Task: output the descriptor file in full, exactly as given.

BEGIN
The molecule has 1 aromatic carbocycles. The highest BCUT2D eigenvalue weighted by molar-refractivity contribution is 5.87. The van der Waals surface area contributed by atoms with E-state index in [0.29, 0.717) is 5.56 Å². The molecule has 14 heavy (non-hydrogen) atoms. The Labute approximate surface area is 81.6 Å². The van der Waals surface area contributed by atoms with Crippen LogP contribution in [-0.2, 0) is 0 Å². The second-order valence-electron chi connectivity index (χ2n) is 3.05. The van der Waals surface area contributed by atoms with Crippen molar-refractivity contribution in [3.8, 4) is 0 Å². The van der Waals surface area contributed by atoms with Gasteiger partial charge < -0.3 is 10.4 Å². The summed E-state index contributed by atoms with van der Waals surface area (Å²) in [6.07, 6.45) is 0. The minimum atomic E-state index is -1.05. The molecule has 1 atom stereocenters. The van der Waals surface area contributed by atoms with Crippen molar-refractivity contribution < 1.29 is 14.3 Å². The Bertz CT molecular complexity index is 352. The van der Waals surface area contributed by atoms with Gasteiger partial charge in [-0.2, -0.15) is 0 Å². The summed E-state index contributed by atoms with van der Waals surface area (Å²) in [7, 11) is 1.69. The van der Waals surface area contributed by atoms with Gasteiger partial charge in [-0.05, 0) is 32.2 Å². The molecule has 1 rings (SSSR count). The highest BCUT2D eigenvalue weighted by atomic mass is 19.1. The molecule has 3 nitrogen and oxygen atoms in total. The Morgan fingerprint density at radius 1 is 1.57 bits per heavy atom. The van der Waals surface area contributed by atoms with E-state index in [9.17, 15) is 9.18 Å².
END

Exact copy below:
The molecule has 1 aromatic carbocycles. The highest BCUT2D eigenvalue weighted by molar-refractivity contribution is 5.87. The van der Waals surface area contributed by atoms with E-state index in [0.29, 0.717) is 5.56 Å². The molecule has 14 heavy (non-hydrogen) atoms. The Labute approximate surface area is 81.6 Å². The van der Waals surface area contributed by atoms with Crippen LogP contribution in [-0.2, 0) is 0 Å². The second-order valence-electron chi connectivity index (χ2n) is 3.05. The van der Waals surface area contributed by atoms with Crippen molar-refractivity contribution in [3.8, 4) is 0 Å². The van der Waals surface area contributed by atoms with Gasteiger partial charge < -0.3 is 10.4 Å². The summed E-state index contributed by atoms with van der Waals surface area (Å²) in [6.07, 6.45) is 0. The minimum atomic E-state index is -1.05. The molecule has 1 atom stereocenters. The van der Waals surface area contributed by atoms with Crippen molar-refractivity contribution < 1.29 is 14.3 Å². The Bertz CT molecular complexity index is 352. The van der Waals surface area contributed by atoms with Gasteiger partial charge in [-0.2, -0.15) is 0 Å². The summed E-state index contributed by atoms with van der Waals surface area (Å²) in [7, 11) is 1.69. The van der Waals surface area contributed by atoms with Gasteiger partial charge in [-0.05, 0) is 32.2 Å². The molecule has 1 rings (SSSR count). The highest BCUT2D eigenvalue weighted by atomic mass is 19.1. The molecule has 3 nitrogen and oxygen atoms in total. The Morgan fingerprint density at radius 1 is 1.57 bits per heavy atom. The van der Waals surface area contributed by atoms with E-state index in [9.17, 15) is 9.18 Å².